You might have heard that people in other countries like to type, search, and create content in their native languages. Investing in Internationalized Domain Names (IDNs) is a way to capitalize on that trend, and for anyone who wants to diversify a domain portfolio, buying a number of IDNs is a must.
I am not fluent in any foreign languages, (though I come close with Hebrew). How can I register IDNs in large countries such as China, which has more people than any other country in the world? Is it a problem than I am not a native speaker and that I do not have Chinese characters on my keyboard?
It is actually fairly simple. All you need is a good, free online dictionary and a punycode converter.
Step 1: Translation
If you use a reliable foreign dictionary and translate “Liyang”, the Chinese city, from English to Chinese you will get æº§é˜³.com
Step 2: Punycode Conversion
Then if you want to register this name, many registrars require you to register it using the punycode representation of these characters. If you copy and paste æº§é˜³.com into the IDNTools punycode converter, you can just press the convert button and you will get the punycode representation of this word xn--y9wq75f.com.
Step 3: Registration
Then go register xn--y9wq75f.com. As a result, if someone types in æº§é˜³.com into a browser, you would own that page and can develop it like any other. Even better is that IDN keywords are not as competitive so if one were to do SEO, you would be in a great position for the valuable keyword “æº§é˜³”.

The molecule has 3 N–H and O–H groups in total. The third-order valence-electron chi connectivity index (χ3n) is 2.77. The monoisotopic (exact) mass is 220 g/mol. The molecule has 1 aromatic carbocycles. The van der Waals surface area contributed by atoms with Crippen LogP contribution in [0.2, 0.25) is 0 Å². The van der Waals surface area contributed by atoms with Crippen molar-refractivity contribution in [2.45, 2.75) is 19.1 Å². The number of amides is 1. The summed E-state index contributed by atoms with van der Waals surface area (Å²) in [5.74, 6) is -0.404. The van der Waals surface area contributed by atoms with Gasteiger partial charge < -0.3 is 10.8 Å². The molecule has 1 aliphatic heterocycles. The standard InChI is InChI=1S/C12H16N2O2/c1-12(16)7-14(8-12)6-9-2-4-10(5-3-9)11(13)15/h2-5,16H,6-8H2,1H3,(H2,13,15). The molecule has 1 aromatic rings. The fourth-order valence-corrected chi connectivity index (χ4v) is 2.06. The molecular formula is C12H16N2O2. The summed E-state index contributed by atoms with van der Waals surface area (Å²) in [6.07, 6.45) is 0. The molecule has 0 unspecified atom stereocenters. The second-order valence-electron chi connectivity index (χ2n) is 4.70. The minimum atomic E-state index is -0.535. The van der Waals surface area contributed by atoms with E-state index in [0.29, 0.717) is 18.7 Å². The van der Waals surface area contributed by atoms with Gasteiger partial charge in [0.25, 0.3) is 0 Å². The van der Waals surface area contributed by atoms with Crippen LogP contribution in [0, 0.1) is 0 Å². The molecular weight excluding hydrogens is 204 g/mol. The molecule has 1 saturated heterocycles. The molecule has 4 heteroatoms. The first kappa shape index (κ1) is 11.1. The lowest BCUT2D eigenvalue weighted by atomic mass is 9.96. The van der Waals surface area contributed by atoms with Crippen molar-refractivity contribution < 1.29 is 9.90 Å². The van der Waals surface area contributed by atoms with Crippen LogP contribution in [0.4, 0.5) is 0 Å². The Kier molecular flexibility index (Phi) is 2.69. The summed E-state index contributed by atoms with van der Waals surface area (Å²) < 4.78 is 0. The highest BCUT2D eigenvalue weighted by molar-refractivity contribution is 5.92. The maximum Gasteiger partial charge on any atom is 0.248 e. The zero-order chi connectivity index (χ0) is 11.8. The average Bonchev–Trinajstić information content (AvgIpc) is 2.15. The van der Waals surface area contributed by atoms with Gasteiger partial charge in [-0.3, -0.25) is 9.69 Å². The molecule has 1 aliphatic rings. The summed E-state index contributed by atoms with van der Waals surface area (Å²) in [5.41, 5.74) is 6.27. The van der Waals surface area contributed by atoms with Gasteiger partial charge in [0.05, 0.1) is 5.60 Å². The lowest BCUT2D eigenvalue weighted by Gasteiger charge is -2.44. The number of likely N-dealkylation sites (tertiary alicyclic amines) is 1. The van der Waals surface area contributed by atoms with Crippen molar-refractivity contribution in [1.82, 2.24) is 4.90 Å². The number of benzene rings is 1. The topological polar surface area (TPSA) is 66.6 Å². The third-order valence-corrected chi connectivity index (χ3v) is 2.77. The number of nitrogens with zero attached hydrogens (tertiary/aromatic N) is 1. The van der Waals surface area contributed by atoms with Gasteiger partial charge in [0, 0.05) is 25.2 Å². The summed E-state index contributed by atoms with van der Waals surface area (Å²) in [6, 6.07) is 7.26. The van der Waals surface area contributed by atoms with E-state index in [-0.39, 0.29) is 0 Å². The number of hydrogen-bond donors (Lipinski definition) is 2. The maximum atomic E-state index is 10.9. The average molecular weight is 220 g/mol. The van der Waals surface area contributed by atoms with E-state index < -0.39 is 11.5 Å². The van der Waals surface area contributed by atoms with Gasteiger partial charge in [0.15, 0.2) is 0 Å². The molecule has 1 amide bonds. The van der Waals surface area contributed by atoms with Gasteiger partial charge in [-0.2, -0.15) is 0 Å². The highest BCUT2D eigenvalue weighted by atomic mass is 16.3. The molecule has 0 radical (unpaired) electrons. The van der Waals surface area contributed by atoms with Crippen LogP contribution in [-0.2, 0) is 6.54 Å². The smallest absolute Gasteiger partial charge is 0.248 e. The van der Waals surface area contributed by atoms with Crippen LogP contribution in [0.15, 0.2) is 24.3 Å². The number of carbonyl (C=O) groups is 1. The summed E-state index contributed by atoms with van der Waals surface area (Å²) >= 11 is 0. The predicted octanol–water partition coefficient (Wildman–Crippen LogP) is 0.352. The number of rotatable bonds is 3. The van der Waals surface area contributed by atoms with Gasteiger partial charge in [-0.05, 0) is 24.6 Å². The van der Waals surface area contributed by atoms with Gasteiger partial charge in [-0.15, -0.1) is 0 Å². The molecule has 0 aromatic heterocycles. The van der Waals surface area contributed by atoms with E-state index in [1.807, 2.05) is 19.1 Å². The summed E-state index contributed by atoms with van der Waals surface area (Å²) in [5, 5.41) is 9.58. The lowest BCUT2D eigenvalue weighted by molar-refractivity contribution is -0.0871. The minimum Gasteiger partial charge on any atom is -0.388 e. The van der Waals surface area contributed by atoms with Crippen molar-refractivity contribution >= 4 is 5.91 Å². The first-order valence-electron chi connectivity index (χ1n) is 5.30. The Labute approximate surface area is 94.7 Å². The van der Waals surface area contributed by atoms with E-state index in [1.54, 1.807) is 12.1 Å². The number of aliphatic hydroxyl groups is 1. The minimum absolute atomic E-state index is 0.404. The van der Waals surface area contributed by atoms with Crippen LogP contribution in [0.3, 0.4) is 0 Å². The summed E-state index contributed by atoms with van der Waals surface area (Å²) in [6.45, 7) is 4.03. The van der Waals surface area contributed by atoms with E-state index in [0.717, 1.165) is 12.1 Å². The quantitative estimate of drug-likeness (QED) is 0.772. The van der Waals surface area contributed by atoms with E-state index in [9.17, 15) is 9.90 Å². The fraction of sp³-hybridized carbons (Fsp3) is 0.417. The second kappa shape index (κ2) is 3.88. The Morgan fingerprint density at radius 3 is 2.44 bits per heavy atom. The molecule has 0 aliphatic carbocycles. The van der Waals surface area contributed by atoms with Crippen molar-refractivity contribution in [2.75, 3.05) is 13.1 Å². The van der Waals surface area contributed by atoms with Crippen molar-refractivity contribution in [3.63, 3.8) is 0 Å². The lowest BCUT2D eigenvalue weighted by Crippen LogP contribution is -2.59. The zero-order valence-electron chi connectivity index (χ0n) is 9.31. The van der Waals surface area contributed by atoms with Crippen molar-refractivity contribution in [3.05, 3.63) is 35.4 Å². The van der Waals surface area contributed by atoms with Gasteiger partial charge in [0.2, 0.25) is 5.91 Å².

Step 4: Bulk Registration
Now that you understand the basics, you can still hand register some great IDNs, and the best way to check for availability is in bulk. Pull together a few hundred English keywords. Translate. Punycode convert. And availability check.
A few hurdles still exist, though they can be leapt over. First, you are bound to make some translation mistakes as some dictionaries aren’t always accurate. We’ll show you in the next post how to use the best dictionaries, and when to use natives to minimize mistakes. We’ll also explain that the question “why would anyone register a foreign name, then dot an English extension?” is resolved by .com being aliased to foreign extensions.
Next post: Translating Domain Names